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“Uýra: The Rising Forest” Confronts Environmental Destruction, Structural Racism, and Transphobia in Brazil

“The change we need is so profound that it’s often described as impossible,” says the transgender, non-binary subject of the new documentary Uýra: The Rising Forest. “But the impossible is coming. And the unimaginable is due.”

That unshakeable spirit of optimism and pride anchors this fascinating nonfiction offering, a Brazilian-American co-production that recently made its world premiere at the 46th annual Frameline International Film Festival.

Born in Manaus, Emerson Pontes (pronouns: them/they) is a biologist and art educator of indigenous origin, possessing a master’s degree in ecology. Uýra Sodoma is Emerson’s performative alter-ego, a hybrid persona who present themselves as “a tree that walks.” Birthed during the 2016 impeachment and removal of Brazilian President Dilma Rousseff, Uýra was conceived of as a living expansion of academic research, a way to meld environmental education with increased acceptance of LGBTQ+ and indigenous rights in the Manaus region, located in the heart of the Amazon Forest. “I don’t see my work without an agenda of war,” says Uýra. “It’s political, it’s a manifesto, it’s a denouncement.”

Some of the film’s footage — for example, a scene in which Uýra engages with a small group of children in a dialogue about the spirit of the forest and Curupira, a mythological creature of Brazilian folklore — presents slightly otherwise. But while its political leanings don’t particularly manifest in the form of any specifics regarding policy or elected leaders (apart from Jair Bolsonaro, Brazil’s president, being referenced once as “this ridiculous person in power”), the movie’s projection of forward-leaning, full-throated determination for systemic change comes into focus in its own way. This is most embodied in a provocative performance piece which gives the film the latter half of its title, stemming from a visit to the ruins of a Catholic Church built on top of an indigenous cemetery and where the forest has reclaimed a paved-over history.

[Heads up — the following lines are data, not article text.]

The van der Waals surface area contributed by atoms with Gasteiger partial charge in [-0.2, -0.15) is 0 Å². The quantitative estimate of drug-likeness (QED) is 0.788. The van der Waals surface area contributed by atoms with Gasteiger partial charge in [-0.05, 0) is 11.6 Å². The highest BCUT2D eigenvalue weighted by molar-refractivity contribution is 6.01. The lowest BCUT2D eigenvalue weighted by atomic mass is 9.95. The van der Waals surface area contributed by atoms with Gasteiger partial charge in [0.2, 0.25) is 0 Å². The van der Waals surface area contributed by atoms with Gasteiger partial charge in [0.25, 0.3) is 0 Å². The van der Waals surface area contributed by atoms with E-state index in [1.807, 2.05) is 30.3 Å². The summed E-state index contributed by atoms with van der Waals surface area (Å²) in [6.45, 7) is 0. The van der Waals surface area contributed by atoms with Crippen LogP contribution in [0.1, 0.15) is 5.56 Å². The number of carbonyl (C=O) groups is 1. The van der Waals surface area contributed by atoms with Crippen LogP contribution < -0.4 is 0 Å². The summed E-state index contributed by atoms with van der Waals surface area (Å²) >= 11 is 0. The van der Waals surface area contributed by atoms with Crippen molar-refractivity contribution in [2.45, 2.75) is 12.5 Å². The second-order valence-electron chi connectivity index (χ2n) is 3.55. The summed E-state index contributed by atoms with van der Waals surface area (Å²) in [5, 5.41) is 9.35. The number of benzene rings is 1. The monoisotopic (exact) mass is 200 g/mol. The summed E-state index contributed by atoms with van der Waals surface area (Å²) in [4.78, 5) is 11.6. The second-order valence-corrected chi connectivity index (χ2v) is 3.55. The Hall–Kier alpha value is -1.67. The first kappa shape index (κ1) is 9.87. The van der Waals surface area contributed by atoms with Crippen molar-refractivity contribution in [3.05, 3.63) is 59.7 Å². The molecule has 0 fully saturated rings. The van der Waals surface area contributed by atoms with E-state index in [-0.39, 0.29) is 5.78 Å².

Eschewing formal production techniques as well as any dominant-culture framing, Brazilian filmmaker Juliana Curi translates the energy of the Amazon into a work of nonfiction that serves as a conduit for the feelings of indigenous people. She amplifies their voice in a tale told in their own words.

This approach yields unique results. The best moments connect visually, almost as living paintings. Decked out in colored contact lenses and stunning handcrafted costumes, Uýra engages in a variety of performances. Sometimes they involve dance, poetry, or direct monologues focused on the problem of water pollution. In some instances, Uýra’s work takes place at cultural centers or other spaces of resistance. They might also happen in the middle of a polluted creek bed. Sometimes Uýra performs alone, other times they are joined by colleagues from a Manaus-based artistic collective called Tupiniqueens.


In certain instances, Uýra: The Rising Forest might suffer a bit from its steadfast refusal to widen its scope within its scant, 71-minute running time. Juliana Curi, deeply influenced by the social cinema school, clearly views the film as less “hers” than a fundamental collaboration. Still, it feels like there’s a needle to be threaded which doesn’t disrespect the story of Uýra and other indigenous parties (who, to be fair, may have other views or opinions) but also provides some additional context for their struggles.

Instead, Uýra: The Rising Forest relies upon the audience’s inherent goodwill to its original subject matter to hold its attention. It’s that mere presentation that most recommends this captivating and one-of-a-kind work.